Fourth Grade Parent Handbook
Fourth Grade
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Fourth Grade Team:
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'ath ontentin#udedAL# innin% o* "hoo#Lisa Campbell –
Math & Science (ext. 2228!

"#$%&'()* +mailto:lisa.campbell,anchora-e..
/ lisa.campbell,anchora-e../scho "olt – Social Studies & &eadin- (ext.
3nchora-e $ublic School
Fourth Grade
Welcome to the fourth grade. We are happy and honored to be working with each of
you this year. We hope everyone is ready for an exciting year at Anchorage School. Your
children will be actively involved in an exciting curriculum that includes many real life
experiences, creative interactive opportunities and hands-on activities. The following
packet will briefly explain the subjects and policies for this school year. We hope that this
will be helpful to your family as your child makes his/her transition into the fourth grade.
We will be providing your child with a challenging curriculum so as to make this a
meaningful year for him/her. We look forward to the successes that we know each child
will experience as the year progress.
Lisa Campbell and Jackie Holt
It is important that your child make every possible effort to be in class each
day. Attendance and academic achievement go hand-in-hand. Making school
attendance a priority can also help your child learn good work and study habits.
Missed class work and homework due to absences must be made up within a week of
your child’s return to school. One final thought is children getting to school each day,
whether they feel like it or not, prepares them to meet future responsibilities. We have
a full curriculum and we need your child to attend to get it covered.
Fourth Grade
iday, Marh ! "o#$in%eak, o& eah a""i%n'ent a" it i" o'(#eted) e
o'*ortab#e +ith 'ath ontentin#udedAL# innin% o* "hoo#The
Fourth Grade Team:
in%eak, o& eah a""i%n'ent a" it i" o'(#eted) e o'*ortab#e +ith
'ath ontentin#udedAL# innin% o* "hoo#Lisa Campbell –
Math & Science (ext. 2228!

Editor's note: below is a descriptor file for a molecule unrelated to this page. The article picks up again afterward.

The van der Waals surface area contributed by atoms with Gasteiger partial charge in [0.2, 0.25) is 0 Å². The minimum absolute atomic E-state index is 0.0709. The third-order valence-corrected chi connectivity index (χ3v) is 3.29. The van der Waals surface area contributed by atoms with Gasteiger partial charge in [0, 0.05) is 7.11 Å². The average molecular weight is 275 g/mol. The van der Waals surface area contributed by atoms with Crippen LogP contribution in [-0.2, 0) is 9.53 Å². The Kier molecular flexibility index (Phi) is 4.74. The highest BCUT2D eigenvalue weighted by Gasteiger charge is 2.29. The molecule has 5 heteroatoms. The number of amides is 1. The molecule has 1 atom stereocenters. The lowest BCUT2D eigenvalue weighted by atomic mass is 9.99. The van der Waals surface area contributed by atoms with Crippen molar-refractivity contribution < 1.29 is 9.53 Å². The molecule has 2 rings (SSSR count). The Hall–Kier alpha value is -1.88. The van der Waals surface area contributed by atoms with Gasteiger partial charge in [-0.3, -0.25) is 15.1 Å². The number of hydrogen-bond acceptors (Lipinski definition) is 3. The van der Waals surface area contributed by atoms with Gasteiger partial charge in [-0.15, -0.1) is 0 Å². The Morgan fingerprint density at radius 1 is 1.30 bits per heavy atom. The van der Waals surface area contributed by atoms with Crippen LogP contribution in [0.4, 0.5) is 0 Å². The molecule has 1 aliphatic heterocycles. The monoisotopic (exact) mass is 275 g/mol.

"#$%&'()* +mailto:lisa.campbell,anchora-e..
/ lisa.campbell,anchora-e../scho "olt – Social Studies & &eadin- (ext.
3nchora-e $ublic School
Homework is best assigned when it has meaning and purpose. It should be
supplemental to what has gone on in the classroom that day. The purpose of homework is
to reinforce and provide practice on the concepts and skills learned during the day.
Homework is another tool that students are given to help him or her master the concepts
being taught. By taking ownership of their nightly homework, students should be able to
determine their areas of strength & weakness in their school work.
Homework will be given nightly except for weekends. It should take approximately
45 – 60 minutes to complete, depending upon the individual child. Reading logs will be due
at the end of each week.
Homework Schedule
Reading, Spelling/Vocabulary, Math Mondays
Reading, Spelling/Vocabulary, Math Tuesdays
Reading, Spelling/Vocabulary, Math Wednesdays
Reading. Spelling/Vocabulary, Math Thursdays
~Please note, this schedule does not include take-home tests and projects that will
be assigned at different times throughout the year.
Periodically, there will be some exceptions when homework is not assigned. If
students fail to turn in their homework, they will be given the opportunity to make it up